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Tag: D.C.

D.C. U.S. Attorney Channing Phillips Named ticklethewire.com Fed of the Year for 2016

Channing Phillips/doj photo

Channing Phillips/DOJ photo

By Allan Lengel
ticklethewire.com

D.C. U.S. Attorney Channing D. Phillips has been named ticklethewire.com’s Fed of the Year for 2016.

Phillips, who began working for the U.S. Attorney’s Office in D.C. in 1994, was nominated by President Barack Obama to the U.S. Attorney post in Washington in October 2015. From 2011 to 2015, he served as counselor to the U.S. Attorney General, and was regarded as a calm, steady voice of reason at Main Justice during some bumpy times, which included the fallout from ATF’s Fast and Furious scandal.

He also served as executive director for the Attorney General’s Diversity Management Advisory Council and was the day-to-day coordinator for diversity-management issues within the Justice Department.

He’s continued to manage with a steady, calm hand at the U.S. Attorney’s Office, which under his tenure, has handled everything from public corruption and terrorism related cases to local crimes.  The yearly award is given to federal law enforcement officials who exemplify integrity, leadership and concern for their workers.  His contributions over the many years makes him worthy of the 2016 award.

As a side note, the U.S. Senate has yet to confirm Phillips.  And considering he was appointed by President Obama, he’s not likely to get confirmed after Donald Trump takes office.

Previous recipients of the ticklethewire.com Fed of the Year award include: Chicago U.S. Attorney Patrick Fitzgerald (2008):   Warren Bamford, who headed the Boston FBI (2009), Joseph Evans, regional director for the DEA’s North and Central Americas Region in Mexico City (2010);  Thomas Brandon, deputy Director of ATF (2011); John G. Perren, who was assistant director of WMD (Weapons of Mass Destruction) Directorate (2012); David Bowdich, special agent in charge of counterterrorism in Los Angeles (2013);  Loretta Lynch, who was U.S. Attorney in Brooklyn at the time (2014) and John “Jack” Riley,  the DEA’s acting deputy administrator (2015).

 

Michael Gavin to Head Up FBI’s Memphis Division

fbi logo large

By Allan Lengel
ticklethewire.com

Michael Gavin, who recently served as section chief of the FBI’s Criminal Investigative Division’s National Covert Operations Section,  has been named special agent in charge  of  the Memphis Division, the FBI announced Tuesday. He will assume the new post in mid-August.

Gavin began his FBI career in 1995 and was first assigned to the Las Vegas Division, where he investigated white-collar crime, violent crime and organized crime.

During his 21-year career with the FBI he has worked investigations in the  Criminal Investigative Division, International Operations Division and Inspection Division and held leadership positions in Montgomery, Ala., San Francisco and D.C., according to a press release.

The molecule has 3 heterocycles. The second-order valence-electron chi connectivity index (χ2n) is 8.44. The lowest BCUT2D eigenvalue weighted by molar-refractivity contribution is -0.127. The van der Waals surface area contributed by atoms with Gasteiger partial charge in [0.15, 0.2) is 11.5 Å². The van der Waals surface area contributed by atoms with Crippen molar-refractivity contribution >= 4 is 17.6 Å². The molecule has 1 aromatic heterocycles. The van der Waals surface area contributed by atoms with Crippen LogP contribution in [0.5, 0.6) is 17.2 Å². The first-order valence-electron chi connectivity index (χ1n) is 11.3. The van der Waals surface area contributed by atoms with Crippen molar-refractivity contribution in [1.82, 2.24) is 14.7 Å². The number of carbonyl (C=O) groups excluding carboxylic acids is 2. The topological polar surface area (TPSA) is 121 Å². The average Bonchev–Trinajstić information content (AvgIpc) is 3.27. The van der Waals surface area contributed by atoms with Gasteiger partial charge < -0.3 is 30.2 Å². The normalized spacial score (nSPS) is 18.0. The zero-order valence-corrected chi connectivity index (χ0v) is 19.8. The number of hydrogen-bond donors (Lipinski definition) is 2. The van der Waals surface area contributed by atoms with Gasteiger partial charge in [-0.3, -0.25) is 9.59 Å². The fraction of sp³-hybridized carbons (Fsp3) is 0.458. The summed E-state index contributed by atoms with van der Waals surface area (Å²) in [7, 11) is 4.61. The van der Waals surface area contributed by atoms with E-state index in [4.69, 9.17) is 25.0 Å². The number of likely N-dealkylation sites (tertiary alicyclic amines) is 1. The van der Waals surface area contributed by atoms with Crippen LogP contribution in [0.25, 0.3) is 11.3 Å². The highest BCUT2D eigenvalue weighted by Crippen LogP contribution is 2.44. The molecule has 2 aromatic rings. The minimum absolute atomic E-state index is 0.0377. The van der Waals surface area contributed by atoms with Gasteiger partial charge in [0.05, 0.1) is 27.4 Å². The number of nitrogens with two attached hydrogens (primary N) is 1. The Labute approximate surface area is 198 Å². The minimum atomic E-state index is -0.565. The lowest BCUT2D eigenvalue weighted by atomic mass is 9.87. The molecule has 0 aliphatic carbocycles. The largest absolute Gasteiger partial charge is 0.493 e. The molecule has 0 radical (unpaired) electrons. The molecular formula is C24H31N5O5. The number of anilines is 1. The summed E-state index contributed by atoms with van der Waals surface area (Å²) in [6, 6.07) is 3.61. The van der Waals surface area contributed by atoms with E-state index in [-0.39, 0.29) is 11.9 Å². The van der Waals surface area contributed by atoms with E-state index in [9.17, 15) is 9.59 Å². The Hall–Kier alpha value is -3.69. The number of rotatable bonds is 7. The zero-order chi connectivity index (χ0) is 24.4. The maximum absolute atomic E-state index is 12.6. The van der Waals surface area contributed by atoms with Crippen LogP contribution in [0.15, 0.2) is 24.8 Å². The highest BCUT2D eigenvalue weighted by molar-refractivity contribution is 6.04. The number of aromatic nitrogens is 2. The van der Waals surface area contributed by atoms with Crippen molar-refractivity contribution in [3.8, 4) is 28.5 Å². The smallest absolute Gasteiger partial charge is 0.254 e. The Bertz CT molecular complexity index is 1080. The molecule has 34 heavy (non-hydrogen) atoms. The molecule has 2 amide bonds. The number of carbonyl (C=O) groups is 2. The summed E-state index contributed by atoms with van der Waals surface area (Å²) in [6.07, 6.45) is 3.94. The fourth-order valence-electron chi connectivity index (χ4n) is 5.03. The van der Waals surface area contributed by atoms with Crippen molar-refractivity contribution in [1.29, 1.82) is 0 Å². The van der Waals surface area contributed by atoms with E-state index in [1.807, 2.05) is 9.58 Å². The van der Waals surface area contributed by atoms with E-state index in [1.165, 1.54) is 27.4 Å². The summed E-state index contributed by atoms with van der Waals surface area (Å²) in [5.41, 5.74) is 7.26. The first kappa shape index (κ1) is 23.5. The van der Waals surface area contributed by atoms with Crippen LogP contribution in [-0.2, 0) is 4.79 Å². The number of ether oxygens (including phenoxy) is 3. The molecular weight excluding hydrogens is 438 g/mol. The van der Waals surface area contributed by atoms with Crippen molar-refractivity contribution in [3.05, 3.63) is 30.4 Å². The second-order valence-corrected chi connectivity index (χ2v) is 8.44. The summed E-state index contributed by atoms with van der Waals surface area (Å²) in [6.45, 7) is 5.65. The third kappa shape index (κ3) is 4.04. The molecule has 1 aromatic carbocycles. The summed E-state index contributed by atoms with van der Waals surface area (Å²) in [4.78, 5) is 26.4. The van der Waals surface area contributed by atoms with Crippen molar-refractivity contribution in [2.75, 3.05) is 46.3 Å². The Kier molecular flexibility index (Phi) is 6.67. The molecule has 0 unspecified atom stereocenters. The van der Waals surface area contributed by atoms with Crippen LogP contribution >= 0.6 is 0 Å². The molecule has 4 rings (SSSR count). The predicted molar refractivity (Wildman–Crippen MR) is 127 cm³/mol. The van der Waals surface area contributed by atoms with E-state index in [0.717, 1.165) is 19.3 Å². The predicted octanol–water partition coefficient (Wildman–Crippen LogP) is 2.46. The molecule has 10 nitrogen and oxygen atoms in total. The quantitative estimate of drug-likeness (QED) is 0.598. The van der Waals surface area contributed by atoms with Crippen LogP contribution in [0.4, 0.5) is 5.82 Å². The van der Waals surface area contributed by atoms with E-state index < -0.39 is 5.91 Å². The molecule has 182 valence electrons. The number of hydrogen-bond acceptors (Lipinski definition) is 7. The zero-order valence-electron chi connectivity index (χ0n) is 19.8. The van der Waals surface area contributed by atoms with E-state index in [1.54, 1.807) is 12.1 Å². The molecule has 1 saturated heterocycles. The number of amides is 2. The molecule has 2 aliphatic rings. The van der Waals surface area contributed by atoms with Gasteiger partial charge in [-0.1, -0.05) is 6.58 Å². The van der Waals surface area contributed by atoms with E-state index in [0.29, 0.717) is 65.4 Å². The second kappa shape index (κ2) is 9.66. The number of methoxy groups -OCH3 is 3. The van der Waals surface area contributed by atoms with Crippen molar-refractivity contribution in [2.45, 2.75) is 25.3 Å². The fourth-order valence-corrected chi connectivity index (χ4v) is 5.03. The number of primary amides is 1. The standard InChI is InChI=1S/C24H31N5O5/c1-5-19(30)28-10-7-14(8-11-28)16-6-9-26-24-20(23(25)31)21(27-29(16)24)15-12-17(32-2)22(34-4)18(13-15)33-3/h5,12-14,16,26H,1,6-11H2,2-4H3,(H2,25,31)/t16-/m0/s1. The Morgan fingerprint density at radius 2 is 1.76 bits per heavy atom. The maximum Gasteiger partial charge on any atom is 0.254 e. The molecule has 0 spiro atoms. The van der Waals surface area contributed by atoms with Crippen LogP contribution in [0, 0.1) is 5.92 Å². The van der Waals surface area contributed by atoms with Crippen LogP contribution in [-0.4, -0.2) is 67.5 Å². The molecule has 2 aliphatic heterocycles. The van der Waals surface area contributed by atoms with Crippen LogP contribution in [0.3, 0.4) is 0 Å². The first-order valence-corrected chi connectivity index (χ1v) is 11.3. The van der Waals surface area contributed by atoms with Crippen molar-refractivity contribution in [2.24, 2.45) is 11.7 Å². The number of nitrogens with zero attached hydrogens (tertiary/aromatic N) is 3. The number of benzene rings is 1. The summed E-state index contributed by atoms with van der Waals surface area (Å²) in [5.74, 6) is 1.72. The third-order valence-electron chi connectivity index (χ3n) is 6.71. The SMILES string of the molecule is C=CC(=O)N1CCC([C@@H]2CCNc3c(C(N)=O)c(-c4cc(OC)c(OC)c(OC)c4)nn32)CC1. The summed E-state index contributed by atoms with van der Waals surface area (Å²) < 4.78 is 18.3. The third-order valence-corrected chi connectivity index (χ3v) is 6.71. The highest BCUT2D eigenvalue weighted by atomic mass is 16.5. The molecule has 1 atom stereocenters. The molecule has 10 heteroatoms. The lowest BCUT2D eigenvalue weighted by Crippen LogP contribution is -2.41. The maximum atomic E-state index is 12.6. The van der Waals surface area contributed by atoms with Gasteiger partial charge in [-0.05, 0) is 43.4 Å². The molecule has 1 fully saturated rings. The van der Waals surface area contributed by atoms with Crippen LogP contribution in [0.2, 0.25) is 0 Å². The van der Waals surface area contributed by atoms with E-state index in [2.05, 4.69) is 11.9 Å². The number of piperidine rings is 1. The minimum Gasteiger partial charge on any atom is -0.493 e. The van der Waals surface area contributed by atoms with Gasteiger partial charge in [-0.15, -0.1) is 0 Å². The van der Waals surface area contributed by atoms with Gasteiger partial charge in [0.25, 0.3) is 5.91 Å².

Secret Service Agent’s Gun, Badge Stolen, Radio From His Car

secret serviceBy Allan Lengel
ticklethewire.com

It’s certainly not the first time a federal agent in Washington has had a gun stolen from a car. Still, at this juncture, certainly the Secret Service would prefer to avoid any bad publicity. Unfortunately, this sort of thing happens.

CNN reports that a Secret Service agent’s gun, badge, radio, handcuffs and flash drive were stolen from his personal car during the day Monday near the agency’s headquarters in Washington, according to a police report and sources briefed on the incident. The car had been parked on G Place NW in downtown D.C. around 4 p.m. when the incident happened.

According to CNN, a police report lists the stolen items: A  black Sig Sauer handgun, an APX6000 radio, handcuffs, a USB flash drive, a black Patagonia bag and a Secret Service badge, number 1266.

FBI HQ is Crumbling: Why is It So Hard to Build a New One

FBI's headquarters is called the J. Edgar Hoover Building.

FBI’s headquarters is called the J. Edgar Hoover Building.

By Jonathan O’Connell
Washington Post

WASHINGTON — Beneath the headquarters of America’s premier crime-fighting organization, one of the parking ramps has been condemned because corroded pieces of the ceiling were falling on cars.

Netting hangs on the Ninth Street facade to prevent broken concrete from hitting passersby 160 feet down on the sidewalk below. During a July fire drill, half of the building’s alarms didn’t go off.

For more than a decade, leaders at the Federal Bureau of Investigation have warned that the bureau needed to replace the J. Edgar Hoover Building, a concrete fortress designed as a symbol of strength that has instead come to serve as a lesson in government inaction.

“Where else in the city is there something like that? The answer is nowhere,” said Dan Tangherlini, a former administrator for the General Services Administration, which oversees federal real estate. “In the private sector you would never do this. You would just fix it up.”

To read more click here.

What Took D.C. So Long to Respond to the Problem of Synthetic Drugs?

Screen Shot 2015-09-08 at 9.39.04 AM

By Allan Lengel
ticklethewire.com

Washington, like a lot of other major cities, has had to deal with the plague of synthetic drugs for years. But the city  has been slow to respond, writes Jeffrey Anderson in the D.C. City Paper. 

Anderson writes about authorities charging Nebiyu Jamal Fanta, who worked at the  Benning Market & Dollar Plus in a tough section of D.C.